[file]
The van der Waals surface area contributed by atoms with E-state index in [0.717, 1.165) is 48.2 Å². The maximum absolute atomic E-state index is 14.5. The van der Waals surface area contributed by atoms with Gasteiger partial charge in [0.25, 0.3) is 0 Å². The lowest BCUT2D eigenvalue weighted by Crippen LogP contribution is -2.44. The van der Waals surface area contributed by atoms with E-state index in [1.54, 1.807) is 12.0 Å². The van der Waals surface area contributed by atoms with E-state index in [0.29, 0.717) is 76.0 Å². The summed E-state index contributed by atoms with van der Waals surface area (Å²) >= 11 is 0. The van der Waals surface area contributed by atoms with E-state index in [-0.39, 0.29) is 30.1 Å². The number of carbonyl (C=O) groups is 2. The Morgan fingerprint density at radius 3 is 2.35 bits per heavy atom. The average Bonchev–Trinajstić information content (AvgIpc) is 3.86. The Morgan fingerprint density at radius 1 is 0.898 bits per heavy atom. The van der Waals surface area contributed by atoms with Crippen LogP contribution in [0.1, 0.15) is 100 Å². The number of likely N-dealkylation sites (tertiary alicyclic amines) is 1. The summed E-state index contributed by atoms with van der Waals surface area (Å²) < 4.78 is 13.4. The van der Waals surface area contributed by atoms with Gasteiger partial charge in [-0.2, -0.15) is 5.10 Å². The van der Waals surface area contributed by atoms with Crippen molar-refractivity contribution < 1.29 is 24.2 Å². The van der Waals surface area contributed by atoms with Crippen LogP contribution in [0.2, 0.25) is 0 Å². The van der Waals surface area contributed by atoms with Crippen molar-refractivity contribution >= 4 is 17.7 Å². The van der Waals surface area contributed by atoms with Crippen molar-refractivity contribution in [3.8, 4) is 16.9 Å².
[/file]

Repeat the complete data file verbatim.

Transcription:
The van der Waals surface area contributed by atoms with E-state index in [0.717, 1.165) is 48.2 Å². The maximum absolute atomic E-state index is 14.5. The van der Waals surface area contributed by atoms with Gasteiger partial charge in [0.25, 0.3) is 0 Å². The lowest BCUT2D eigenvalue weighted by Crippen LogP contribution is -2.44. The van der Waals surface area contributed by atoms with E-state index in [1.54, 1.807) is 12.0 Å². The van der Waals surface area contributed by atoms with E-state index in [0.29, 0.717) is 76.0 Å². The summed E-state index contributed by atoms with van der Waals surface area (Å²) >= 11 is 0. The van der Waals surface area contributed by atoms with E-state index in [-0.39, 0.29) is 30.1 Å². The number of carbonyl (C=O) groups is 2. The Morgan fingerprint density at radius 3 is 2.35 bits per heavy atom. The average Bonchev–Trinajstić information content (AvgIpc) is 3.86. The Morgan fingerprint density at radius 1 is 0.898 bits per heavy atom. The van der Waals surface area contributed by atoms with Crippen LogP contribution in [0.1, 0.15) is 100 Å². The number of likely N-dealkylation sites (tertiary alicyclic amines) is 1. The summed E-state index contributed by atoms with van der Waals surface area (Å²) < 4.78 is 13.4. The van der Waals surface area contributed by atoms with Gasteiger partial charge in [-0.2, -0.15) is 5.10 Å². The van der Waals surface area contributed by atoms with Crippen molar-refractivity contribution < 1.29 is 24.2 Å². The van der Waals surface area contributed by atoms with Crippen LogP contribution in [0.2, 0.25) is 0 Å². The van der Waals surface area contributed by atoms with Crippen molar-refractivity contribution >= 4 is 17.7 Å². The van der Waals surface area contributed by atoms with Crippen molar-refractivity contribution in [3.8, 4) is 16.9 Å².